“There are at least 17 countries of the 27 where pretty normal or indeed entirely normal travel is possible for the purposes of carrying out performances in normal circumstances,” said Lord Frost. “In practice, there would remain difficulties – I’m not denying that. But it is nevertheless the case that in big countries, like France and Germany, it is possible to travel without visas or work permits.”

“Our plan is to work with the countries in priority who do not have particularly liberal rules on this subject and get them to improve them,” said Frost, before Dinenage added that there were conversations with European countries for “visa-free travel embraced and understood” and to “increase the amount of cultural exchange” between the UK and the continent.

Wolf Alice, IDLES, Poppy Ajudha and Radiohead are among the 200 artists who have come together for #LetTheMusicMove Brexit touring campaign. Credit: Getty/NME
Wolf Alice, IDLES, Poppy Ajudha and Radiohead are among the 200 artists who have come together for #LetTheMusicMove Brexit touring campaign. Credit: Getty/NME

Frost and Dinenage’s responses did not land well with many in the music industry. Last week saw the launch of the #LetTheMusicMove campaign, with the likes of Wolf AliceIDLESPoppy Ajudha, Radiohead among the 200 artists calling upon the UK government to urgently take action to resolve the ‘No Deal’ that has landed upon the British music. They argued that “today’s Select Committee session will do little to soothe the growing concerns of the UK’s artists, musicians and live music businesses”.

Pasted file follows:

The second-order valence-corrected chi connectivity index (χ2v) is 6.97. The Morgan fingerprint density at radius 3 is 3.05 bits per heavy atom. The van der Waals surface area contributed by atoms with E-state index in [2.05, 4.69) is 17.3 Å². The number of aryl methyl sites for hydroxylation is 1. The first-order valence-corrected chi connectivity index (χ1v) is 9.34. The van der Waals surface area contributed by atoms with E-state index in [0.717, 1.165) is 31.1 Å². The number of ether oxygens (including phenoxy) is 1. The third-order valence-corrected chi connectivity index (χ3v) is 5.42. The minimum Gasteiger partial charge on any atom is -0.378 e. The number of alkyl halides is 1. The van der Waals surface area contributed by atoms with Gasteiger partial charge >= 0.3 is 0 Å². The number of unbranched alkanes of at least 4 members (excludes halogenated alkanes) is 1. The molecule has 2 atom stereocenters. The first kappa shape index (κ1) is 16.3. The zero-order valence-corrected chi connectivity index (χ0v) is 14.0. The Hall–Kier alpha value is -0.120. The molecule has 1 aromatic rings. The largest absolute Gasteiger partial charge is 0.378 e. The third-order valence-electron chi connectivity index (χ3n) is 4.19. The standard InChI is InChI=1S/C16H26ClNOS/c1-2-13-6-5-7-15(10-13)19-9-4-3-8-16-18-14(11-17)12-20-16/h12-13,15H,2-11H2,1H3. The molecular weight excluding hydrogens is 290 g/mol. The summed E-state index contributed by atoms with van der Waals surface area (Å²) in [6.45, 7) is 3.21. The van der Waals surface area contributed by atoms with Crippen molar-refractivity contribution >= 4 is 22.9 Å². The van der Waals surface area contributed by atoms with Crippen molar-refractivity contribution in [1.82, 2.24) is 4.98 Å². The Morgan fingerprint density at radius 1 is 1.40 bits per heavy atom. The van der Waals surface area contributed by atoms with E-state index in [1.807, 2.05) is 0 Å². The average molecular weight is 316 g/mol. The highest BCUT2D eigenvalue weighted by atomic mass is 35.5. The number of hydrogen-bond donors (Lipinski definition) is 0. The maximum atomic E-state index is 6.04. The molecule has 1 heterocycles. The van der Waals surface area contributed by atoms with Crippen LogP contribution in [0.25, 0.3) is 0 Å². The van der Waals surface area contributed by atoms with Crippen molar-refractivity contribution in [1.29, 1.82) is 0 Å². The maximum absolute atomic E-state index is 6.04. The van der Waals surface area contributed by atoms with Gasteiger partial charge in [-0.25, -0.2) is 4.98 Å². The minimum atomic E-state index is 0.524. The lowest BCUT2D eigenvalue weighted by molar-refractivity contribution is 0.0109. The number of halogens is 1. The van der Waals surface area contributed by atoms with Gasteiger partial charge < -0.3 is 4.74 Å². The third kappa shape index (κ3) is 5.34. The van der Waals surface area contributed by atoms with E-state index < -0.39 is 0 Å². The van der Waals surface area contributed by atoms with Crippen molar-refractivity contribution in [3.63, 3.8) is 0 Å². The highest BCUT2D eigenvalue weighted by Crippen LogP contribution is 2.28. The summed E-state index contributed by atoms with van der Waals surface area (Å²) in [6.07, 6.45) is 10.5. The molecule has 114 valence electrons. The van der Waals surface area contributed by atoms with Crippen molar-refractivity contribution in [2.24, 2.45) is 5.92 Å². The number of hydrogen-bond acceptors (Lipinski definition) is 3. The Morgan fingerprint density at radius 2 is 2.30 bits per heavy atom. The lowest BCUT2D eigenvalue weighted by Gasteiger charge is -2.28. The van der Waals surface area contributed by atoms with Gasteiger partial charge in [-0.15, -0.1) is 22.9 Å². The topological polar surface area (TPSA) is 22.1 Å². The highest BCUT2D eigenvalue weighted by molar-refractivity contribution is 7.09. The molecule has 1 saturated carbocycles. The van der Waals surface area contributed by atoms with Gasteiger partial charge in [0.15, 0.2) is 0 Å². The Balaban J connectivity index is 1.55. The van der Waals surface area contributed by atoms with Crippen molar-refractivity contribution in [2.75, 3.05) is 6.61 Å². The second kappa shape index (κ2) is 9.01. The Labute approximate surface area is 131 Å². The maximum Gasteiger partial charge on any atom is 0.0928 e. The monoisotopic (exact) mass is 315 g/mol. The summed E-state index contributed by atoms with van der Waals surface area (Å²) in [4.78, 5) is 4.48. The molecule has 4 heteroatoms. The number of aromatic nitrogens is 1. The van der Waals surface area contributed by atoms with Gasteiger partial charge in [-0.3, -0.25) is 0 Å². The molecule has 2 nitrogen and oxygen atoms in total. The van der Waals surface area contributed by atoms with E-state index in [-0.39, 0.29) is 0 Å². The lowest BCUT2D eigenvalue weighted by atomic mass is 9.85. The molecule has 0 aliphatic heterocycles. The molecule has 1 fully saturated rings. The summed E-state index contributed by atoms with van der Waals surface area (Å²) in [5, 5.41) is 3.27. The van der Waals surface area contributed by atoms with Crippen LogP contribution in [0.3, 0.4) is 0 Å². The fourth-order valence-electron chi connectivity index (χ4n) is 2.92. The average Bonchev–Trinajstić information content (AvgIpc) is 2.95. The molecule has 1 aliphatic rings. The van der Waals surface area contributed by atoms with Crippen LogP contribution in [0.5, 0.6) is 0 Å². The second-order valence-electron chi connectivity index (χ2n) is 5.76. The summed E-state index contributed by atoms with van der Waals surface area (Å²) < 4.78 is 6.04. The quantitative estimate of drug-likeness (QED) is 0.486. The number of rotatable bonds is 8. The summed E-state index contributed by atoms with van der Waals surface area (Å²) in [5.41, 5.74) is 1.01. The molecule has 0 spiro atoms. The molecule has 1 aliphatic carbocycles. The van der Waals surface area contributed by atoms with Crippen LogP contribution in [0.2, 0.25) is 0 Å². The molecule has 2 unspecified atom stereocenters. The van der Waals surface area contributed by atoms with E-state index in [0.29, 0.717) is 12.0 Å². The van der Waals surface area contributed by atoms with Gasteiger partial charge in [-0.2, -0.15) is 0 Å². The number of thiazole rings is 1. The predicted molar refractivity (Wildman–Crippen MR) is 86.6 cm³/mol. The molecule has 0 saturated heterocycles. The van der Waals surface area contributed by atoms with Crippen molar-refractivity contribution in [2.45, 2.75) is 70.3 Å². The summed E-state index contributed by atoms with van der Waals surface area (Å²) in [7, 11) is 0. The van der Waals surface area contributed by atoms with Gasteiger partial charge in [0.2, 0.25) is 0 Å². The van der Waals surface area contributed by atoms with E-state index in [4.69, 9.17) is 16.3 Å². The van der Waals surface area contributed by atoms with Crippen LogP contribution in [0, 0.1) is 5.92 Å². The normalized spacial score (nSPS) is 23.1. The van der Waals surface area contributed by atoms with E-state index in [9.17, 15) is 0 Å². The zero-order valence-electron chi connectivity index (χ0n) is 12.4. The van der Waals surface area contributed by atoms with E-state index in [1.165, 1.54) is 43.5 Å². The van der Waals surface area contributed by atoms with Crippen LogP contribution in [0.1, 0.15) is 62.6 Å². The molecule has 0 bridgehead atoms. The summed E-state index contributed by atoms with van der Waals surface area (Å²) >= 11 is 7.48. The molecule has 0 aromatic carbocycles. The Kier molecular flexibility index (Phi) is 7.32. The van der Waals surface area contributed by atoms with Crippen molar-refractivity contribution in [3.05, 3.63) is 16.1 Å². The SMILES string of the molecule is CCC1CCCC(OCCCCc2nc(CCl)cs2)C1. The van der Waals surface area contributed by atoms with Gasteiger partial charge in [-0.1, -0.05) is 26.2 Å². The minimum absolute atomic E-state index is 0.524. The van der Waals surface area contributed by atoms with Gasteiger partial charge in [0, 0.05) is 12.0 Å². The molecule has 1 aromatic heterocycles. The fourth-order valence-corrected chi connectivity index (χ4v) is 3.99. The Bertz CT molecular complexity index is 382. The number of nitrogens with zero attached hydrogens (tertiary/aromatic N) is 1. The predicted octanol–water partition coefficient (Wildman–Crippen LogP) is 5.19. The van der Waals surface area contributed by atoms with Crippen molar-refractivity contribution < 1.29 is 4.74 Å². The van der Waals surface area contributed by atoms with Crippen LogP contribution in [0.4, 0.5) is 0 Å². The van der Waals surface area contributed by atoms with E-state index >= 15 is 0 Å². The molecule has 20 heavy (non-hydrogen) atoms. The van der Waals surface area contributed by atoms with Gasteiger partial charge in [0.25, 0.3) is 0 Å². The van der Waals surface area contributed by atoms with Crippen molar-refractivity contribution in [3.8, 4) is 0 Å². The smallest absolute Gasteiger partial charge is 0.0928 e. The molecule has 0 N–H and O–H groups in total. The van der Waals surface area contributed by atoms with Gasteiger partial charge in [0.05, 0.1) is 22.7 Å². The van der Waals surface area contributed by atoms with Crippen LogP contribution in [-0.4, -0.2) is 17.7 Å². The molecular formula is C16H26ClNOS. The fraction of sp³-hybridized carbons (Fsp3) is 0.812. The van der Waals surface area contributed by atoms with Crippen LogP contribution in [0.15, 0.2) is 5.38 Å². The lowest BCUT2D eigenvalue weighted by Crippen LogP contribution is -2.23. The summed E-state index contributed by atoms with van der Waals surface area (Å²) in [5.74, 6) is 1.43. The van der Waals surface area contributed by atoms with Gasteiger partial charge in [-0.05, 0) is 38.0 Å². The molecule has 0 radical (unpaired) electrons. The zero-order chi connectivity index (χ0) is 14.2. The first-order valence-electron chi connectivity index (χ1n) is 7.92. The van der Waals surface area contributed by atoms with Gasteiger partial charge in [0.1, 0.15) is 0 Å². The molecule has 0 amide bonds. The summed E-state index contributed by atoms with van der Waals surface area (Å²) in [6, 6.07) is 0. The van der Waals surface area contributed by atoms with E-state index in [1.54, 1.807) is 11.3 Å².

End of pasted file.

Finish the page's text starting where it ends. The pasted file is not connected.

“While we continue to suffer the catastrophic impacts of COVID, many are now in open despair at the Government’s disturbing lack of urgency to address a range of Brexit-related bureaucracy and costs that will make EU touring almost prohibitively expensive and burdensome,” a spokesperson said.

“Despite being told by the Prime Minister in March that Lord Frost was dealing with these issues and would ‘fix it’, we’re still left with only crumbs of additional information and absolutely no update on the kind of transitional support package that will be vital for music businesses to operate in the short-term.

“To put this in context, the UK’s £1billion fishing industry has received £23million to adjust to new red tape. As it stands, our £6billion world-beating music industry is being hung out to dry. It feels like a complete abdication of responsibility.”

Recently, Welsh electro pioneer Kelly Lee Owens scrapped her entire European tour as a result of the coronavirus pandemic, Brexit and the “anxiety” they had created – warning NME that the current situation is “doing serious damage to individuals“.

This comes after last week saw a new poll show that the majority of UK voters want the government to be doing more to solve the post-Brexit touring fiasco for musicians and crew, while campaigners have vowed that their “anger is not going away until they find a solution”.

The government has often been accused of treating the sector like “an afterthought” in Brexit negotiations compared to the £1.2billion fishing industry.

Responding to the criticisms at the time, a government spokesperson from the Department for Digital, Culture, Media and Sport claimed that they “had always been clear that the end of freedom of movement would have implications for professional mobility”.

A controversial issue throughout the continent, European festival promoters have said that they could be likely to book fewer UK acts as a result of Brexit, while figures from the UK music industry have expressed concern that the impact of the deal on musicians who might not be able to tour Europe could also potentially prevent them from acquiring a visa to play in the United States.

Bookers in Europe have told NME that “the effort should come from the UK” to overcome this.